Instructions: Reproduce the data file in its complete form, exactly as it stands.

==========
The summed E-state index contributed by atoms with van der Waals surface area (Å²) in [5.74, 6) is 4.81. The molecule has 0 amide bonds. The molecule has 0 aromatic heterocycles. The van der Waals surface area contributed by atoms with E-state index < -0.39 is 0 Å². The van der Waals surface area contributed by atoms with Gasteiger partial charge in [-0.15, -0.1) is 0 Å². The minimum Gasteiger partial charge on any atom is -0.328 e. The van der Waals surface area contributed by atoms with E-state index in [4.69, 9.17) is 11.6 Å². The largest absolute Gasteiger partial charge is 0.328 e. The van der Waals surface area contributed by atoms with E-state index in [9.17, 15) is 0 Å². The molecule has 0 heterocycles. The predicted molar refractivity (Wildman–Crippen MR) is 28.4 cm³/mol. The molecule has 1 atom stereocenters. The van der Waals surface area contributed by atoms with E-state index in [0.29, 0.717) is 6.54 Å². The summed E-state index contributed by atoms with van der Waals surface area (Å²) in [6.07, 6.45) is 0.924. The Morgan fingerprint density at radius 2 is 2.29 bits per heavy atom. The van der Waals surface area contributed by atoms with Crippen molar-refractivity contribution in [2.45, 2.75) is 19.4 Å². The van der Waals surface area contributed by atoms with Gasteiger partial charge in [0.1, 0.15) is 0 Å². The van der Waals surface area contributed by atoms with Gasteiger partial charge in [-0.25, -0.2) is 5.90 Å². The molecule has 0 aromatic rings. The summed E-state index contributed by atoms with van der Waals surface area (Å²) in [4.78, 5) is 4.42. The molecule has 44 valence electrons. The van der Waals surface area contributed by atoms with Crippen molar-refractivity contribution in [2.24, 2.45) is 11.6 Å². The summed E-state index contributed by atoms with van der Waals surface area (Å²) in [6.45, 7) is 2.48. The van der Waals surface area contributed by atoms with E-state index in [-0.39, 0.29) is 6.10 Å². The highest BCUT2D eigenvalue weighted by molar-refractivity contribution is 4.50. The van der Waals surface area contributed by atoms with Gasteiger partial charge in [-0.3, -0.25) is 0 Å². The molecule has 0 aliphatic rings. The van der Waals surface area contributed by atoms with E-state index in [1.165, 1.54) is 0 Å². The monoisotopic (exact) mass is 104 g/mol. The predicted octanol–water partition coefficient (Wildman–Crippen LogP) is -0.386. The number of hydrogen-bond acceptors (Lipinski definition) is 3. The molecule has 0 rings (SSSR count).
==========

The summed E-state index contributed by atoms with van der Waals surface area (Å²) in [5.74, 6) is 4.81. The molecule has 0 amide bonds. The molecule has 0 aromatic heterocycles. The van der Waals surface area contributed by atoms with E-state index < -0.39 is 0 Å². The van der Waals surface area contributed by atoms with Gasteiger partial charge in [-0.15, -0.1) is 0 Å². The minimum Gasteiger partial charge on any atom is -0.328 e. The van der Waals surface area contributed by atoms with E-state index in [4.69, 9.17) is 11.6 Å². The largest absolute Gasteiger partial charge is 0.328 e. The van der Waals surface area contributed by atoms with E-state index in [9.17, 15) is 0 Å². The molecule has 0 heterocycles. The predicted molar refractivity (Wildman–Crippen MR) is 28.4 cm³/mol. The molecule has 1 atom stereocenters. The van der Waals surface area contributed by atoms with E-state index in [0.29, 0.717) is 6.54 Å². The summed E-state index contributed by atoms with van der Waals surface area (Å²) in [6.07, 6.45) is 0.924. The Morgan fingerprint density at radius 2 is 2.29 bits per heavy atom. The van der Waals surface area contributed by atoms with Crippen molar-refractivity contribution in [2.45, 2.75) is 19.4 Å². The van der Waals surface area contributed by atoms with Gasteiger partial charge in [0.1, 0.15) is 0 Å². The van der Waals surface area contributed by atoms with Gasteiger partial charge in [-0.25, -0.2) is 5.90 Å². The molecule has 0 aromatic rings. The summed E-state index contributed by atoms with van der Waals surface area (Å²) in [4.78, 5) is 4.42. The molecule has 44 valence electrons. The van der Waals surface area contributed by atoms with Crippen molar-refractivity contribution in [2.24, 2.45) is 11.6 Å². The summed E-state index contributed by atoms with van der Waals surface area (Å²) in [6.45, 7) is 2.48. The van der Waals surface area contributed by atoms with E-state index in [-0.39, 0.29) is 6.10 Å². The highest BCUT2D eigenvalue weighted by molar-refractivity contribution is 4.50. The van der Waals surface area contributed by atoms with Gasteiger partial charge in [-0.3, -0.25) is 0 Å². The molecule has 0 aliphatic rings. The van der Waals surface area contributed by atoms with E-state index in [1.165, 1.54) is 0 Å². The monoisotopic (exact) mass is 104 g/mol. The predicted octanol–water partition coefficient (Wildman–Crippen LogP) is -0.386. The number of hydrogen-bond acceptors (Lipinski definition) is 3. The molecule has 0 rings (SSSR count).